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Review: Lined – Soulcrifice

by Miloš Šebalj

 

Lined – Soulcrifice

1. Bad Omen
2. Rotten Society
3. Buried Alive
4. Nowhere to Run
5. Slaves
6. Devil
7. Still Outdated
8. Parasite
9. Betrayed
10. The Reaper
11. Soulcrifice

Label: Art Gates Records
Date: June 12, 2020

Little can be found about this Spanish five piece online. Only the bare essentials I can find on the CD itself. They formed the band back in 2007, changed its name the very next year, and published a self-titled debut in 2009. I sincerely doubt they have been extensively touring for a whole decade on just one album. Why the long pause I have no idea.

Here I am presenting their sophomore record. Interesting wordplay in the title got me thinking. On the other hand, the band’s name told me nothing. And the absolutely generic song titles made me think this will be another one of those projects that worship clichés beyond good taste. Fortunately, there is some good music under the nicely done (though a bit too digitalised) cover.

To be totally fair, this is nothing new or unheard. Still, it is done with a decent dose of fresh energy and ideas. Lined goes for a modern way of performing death/thrash metal. With a lot of melodic passages which do not dull the blade of the original genre. Not even a little bit. Strangely enough, I often find myself thinking of Children of Bodom while going through “Soulcrifice”. Without the keyboards of course, but those harmonies the Spaniards use so often are quite reminiscent of the famed Finns. Yet, most of the album is composed by use of traditional means. Concretely speaking, those thrashing rhythms and melodic death metal riffing. Also, some of the more modern thrash guitars rear their filthy heads now and then. Vocals again bring me back to Alexi Laiho. The whole rhythmic of singing is so similar, as is the tone of Aitor’s voice.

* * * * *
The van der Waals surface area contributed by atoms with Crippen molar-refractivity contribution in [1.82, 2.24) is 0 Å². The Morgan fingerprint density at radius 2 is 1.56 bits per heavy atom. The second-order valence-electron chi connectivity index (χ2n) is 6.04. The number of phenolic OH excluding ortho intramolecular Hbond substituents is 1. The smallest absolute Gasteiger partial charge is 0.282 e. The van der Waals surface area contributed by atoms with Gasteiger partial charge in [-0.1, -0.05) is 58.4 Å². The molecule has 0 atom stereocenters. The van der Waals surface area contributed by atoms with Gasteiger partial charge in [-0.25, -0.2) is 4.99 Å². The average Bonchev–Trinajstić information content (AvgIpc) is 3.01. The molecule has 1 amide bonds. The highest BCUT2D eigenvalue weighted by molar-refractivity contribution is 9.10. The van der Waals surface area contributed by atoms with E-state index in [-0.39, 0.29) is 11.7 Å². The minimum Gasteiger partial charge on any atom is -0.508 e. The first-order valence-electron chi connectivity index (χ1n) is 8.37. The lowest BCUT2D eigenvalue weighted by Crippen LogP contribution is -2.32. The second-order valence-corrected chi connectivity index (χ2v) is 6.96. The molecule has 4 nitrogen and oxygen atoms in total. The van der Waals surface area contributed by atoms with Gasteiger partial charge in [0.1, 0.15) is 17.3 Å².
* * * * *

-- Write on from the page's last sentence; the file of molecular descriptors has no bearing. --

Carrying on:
Lined do not lack musical skills. And they use them well, wherever they need. The focus is still on the songs themselves and creating them as catchy as possible. Thus they managed memorable tunes, as well as a certain showcase of their skills. If you pay attention to any individual instrument you will surely notice how each and every one of them has its own time and place to play around. This way the dynamic of the record is lifted to another level, allowing the listener to follow though easily.

However, then I came to the last track. A short instrumental which should serve as an outro. You tell me if I’m wrong, but do you hear Metallica’s “Orion” in some parts of the song? Quite similar if you ask me.

Anyway, “Soulcrifice” falls short of outstanding. There is not much on this record that will absolutely amaze you. Especially if you come from an older generation of metal fans. Still, it is a good, up to date album. Much more imaginative than most of their contemporaries. The past decade has done them well. Let’s hope the next one bring an even better material.

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